* “Soren Krarup, the Danish People’s Party’s spokesman on immigration, said in a recent interview that the furor over the Muhammad caricatures could result in a further tightening of immigration policies. He added that the party was considering sponsoring a measure to freeze Muslim immigration altogether.”

    To anyone who has read anything about the history of European anti-semitism, these sentiments have a chilling familiarity:

    "... Romanians cannot succeed in being masters of their own house, as they would like, unless the problem of the Jewish element in our country is resolved through categorical and decisive measures. In this regard we are determined to undertake serious and well planned measures, and to carry them out... In this way we will fulfill to a degree greater than ever before in our history the venerable slogan of Romanian nationalism: Romania for Romanians and only for Romanians."

    www1.yadvashem.org/about_...mitism.pdf

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  6. graham,

    I didn't answer your questions because I thought they were rhetorical and not requiring a serious response. You also seemed a bit off topic. But since you asked...

    My point was that companies shouldn't be as immoral as they like. Businesses normally operate based on what is most profitable instead of what is most ethical and beneficial to society. I couldn't care less if someone starts a company and loses money, but all too often the company itself is not at the receiving end of the harm it creates (you didn't acknowledge that in your comments). Companies have much more power to abuse than ordinary people. Therefore, they should be regulated more than ordinary people. Another reason why it's ridiculous to equate businesses with people (and there are many) is that not everyone is able to own businesses. When you argue for the freedom of businesses, it's probably corporate privilege you're arguing for, not human rights.

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  7. Graham Watson10:36 am

    Joida,

    Thankyou for your comments. They are certainly thought and debate provoking.

    Business ethics are important to many businesses in this age of greater transparency. The day of profits at any cost has gone, the profit drive now modified by a range of ethical considerations. The cynical amongst us might have an anti business slant which has clouded this reality.

    Businesses are probably more conscious of the sensitivities of others than individuals, given the potential economic condequences.

    I suspect however from your comments you are referring to large corporations, not small businesses, which may be sole traders, small partnerships or small companies. The latter are definitely the most common in New Zealand, often relate to the reputation or 'brand' of their principals, and are only marginally distinguishable from the individual.I take the view these individuals should have freedom rights without fear of being accused of seeking corporate privilege.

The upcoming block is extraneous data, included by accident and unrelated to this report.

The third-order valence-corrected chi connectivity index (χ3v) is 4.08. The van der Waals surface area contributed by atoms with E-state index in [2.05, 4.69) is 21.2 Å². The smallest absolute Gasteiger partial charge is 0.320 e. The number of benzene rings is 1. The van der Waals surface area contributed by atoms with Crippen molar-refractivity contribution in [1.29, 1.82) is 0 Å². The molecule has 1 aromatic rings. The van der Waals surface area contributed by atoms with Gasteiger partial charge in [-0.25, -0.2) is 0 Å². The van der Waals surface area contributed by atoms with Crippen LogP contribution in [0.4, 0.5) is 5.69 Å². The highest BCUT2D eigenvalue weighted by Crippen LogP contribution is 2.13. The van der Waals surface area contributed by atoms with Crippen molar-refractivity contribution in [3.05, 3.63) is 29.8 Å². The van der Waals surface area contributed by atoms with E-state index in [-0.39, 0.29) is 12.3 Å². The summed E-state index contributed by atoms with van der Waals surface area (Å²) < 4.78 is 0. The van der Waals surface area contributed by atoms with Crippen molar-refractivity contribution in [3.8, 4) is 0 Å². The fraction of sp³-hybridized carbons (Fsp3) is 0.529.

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  8. Yes, I'm mainly referring to larger corporations, not small businesses, many of which do operate conscientiously. I no longer know what we're talking about and whether its relevant to Maia's post, so I will stop commenting.

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  9. Anonymous, I was aware of most of that, but I still feel that more is going on than I understand and in those circumstances it would be foolish to offer up my analysis of the situation.

    I did want to tease out some of the abstract free speech issues because I was annoyed at the way people were talking about free speech and censorship.

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  10. Businesses are still thoroughly driven by profit at any cost. The _appearance_ of being ethical is now more of a factor in maximising profits, but it's often cheaper and therefore more profitable to provide only a facade of ethics than the real thing. In general, unethical companies will be more profitable than ethical companies, putting the later out of business.

    Small owner-operated businesses are more likely to be ethical, partly because its harder to get away with only pretending to do so, and partly because the owner is free to act against the interests of the business in a way that the management of a larger corporation is not.

    How on earth do you set _yourself_ up as a company? You can set up a company easily enough, but that has no effect whatsoever on what you are personally and what rights you have.

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  11. Graham Watson2:04 pm

    A number of people put companies in their own name, especially if they are trading on their personal brand.

    On what basis are you making the assertion that companies have a facade of ethics for greater profitability? You have provided no basis, although it is good to see you concede many businesses now operate with ethics. It might interest you to know I have been involved with businesses which have acted in ethical manners despite this meaning a reduction in profit.

    Unlike state beneficiaries businesses often sponsor the community despite lack of economic return, because they can and they want to. Unlike state beneficiaries businesses are not about squeezing the maximum they can out of the others in the pursuit of maximising dollars.